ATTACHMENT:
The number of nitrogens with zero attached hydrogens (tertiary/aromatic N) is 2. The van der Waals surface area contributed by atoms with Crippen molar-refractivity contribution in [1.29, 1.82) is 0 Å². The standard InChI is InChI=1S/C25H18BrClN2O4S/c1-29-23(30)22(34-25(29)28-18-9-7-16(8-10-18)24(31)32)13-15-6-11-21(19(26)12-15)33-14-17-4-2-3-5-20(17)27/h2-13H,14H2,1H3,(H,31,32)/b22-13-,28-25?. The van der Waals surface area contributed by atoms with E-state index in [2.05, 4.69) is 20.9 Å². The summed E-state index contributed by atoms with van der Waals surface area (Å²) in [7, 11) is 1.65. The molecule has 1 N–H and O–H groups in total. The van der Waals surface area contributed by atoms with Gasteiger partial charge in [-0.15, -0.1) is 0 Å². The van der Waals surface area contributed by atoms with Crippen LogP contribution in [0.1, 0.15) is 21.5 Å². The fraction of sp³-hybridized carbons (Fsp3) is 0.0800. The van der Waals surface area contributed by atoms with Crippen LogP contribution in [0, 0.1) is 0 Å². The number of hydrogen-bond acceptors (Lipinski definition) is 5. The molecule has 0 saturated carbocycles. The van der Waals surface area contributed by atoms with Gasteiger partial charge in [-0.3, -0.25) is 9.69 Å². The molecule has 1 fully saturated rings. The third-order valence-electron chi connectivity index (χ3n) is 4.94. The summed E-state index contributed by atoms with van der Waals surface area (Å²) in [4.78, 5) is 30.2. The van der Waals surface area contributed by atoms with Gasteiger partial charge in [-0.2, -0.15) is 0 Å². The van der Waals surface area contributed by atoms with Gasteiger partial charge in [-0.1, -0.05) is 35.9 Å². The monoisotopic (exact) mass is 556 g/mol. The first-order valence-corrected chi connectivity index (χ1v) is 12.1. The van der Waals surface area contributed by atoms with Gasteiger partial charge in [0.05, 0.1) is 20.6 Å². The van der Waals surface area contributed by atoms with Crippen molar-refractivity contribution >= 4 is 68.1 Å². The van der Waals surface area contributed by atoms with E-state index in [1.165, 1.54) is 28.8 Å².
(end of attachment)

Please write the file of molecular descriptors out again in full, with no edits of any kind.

The number of nitrogens with zero attached hydrogens (tertiary/aromatic N) is 2. The van der Waals surface area contributed by atoms with Crippen molar-refractivity contribution in [1.29, 1.82) is 0 Å². The standard InChI is InChI=1S/C25H18BrClN2O4S/c1-29-23(30)22(34-25(29)28-18-9-7-16(8-10-18)24(31)32)13-15-6-11-21(19(26)12-15)33-14-17-4-2-3-5-20(17)27/h2-13H,14H2,1H3,(H,31,32)/b22-13-,28-25?. The van der Waals surface area contributed by atoms with E-state index in [2.05, 4.69) is 20.9 Å². The summed E-state index contributed by atoms with van der Waals surface area (Å²) in [7, 11) is 1.65. The molecule has 1 N–H and O–H groups in total. The van der Waals surface area contributed by atoms with Gasteiger partial charge in [-0.15, -0.1) is 0 Å². The van der Waals surface area contributed by atoms with Crippen LogP contribution in [0.1, 0.15) is 21.5 Å². The fraction of sp³-hybridized carbons (Fsp3) is 0.0800. The van der Waals surface area contributed by atoms with Crippen LogP contribution in [0, 0.1) is 0 Å². The number of hydrogen-bond acceptors (Lipinski definition) is 5. The molecule has 0 saturated carbocycles. The van der Waals surface area contributed by atoms with Gasteiger partial charge in [-0.3, -0.25) is 9.69 Å². The molecule has 1 fully saturated rings. The third-order valence-electron chi connectivity index (χ3n) is 4.94. The summed E-state index contributed by atoms with van der Waals surface area (Å²) in [4.78, 5) is 30.2. The van der Waals surface area contributed by atoms with Gasteiger partial charge in [-0.2, -0.15) is 0 Å². The van der Waals surface area contributed by atoms with Gasteiger partial charge in [-0.1, -0.05) is 35.9 Å². The monoisotopic (exact) mass is 556 g/mol. The first-order valence-corrected chi connectivity index (χ1v) is 12.1. The van der Waals surface area contributed by atoms with Gasteiger partial charge in [0.05, 0.1) is 20.6 Å². The van der Waals surface area contributed by atoms with Crippen molar-refractivity contribution >= 4 is 68.1 Å². The van der Waals surface area contributed by atoms with E-state index in [1.165, 1.54) is 28.8 Å².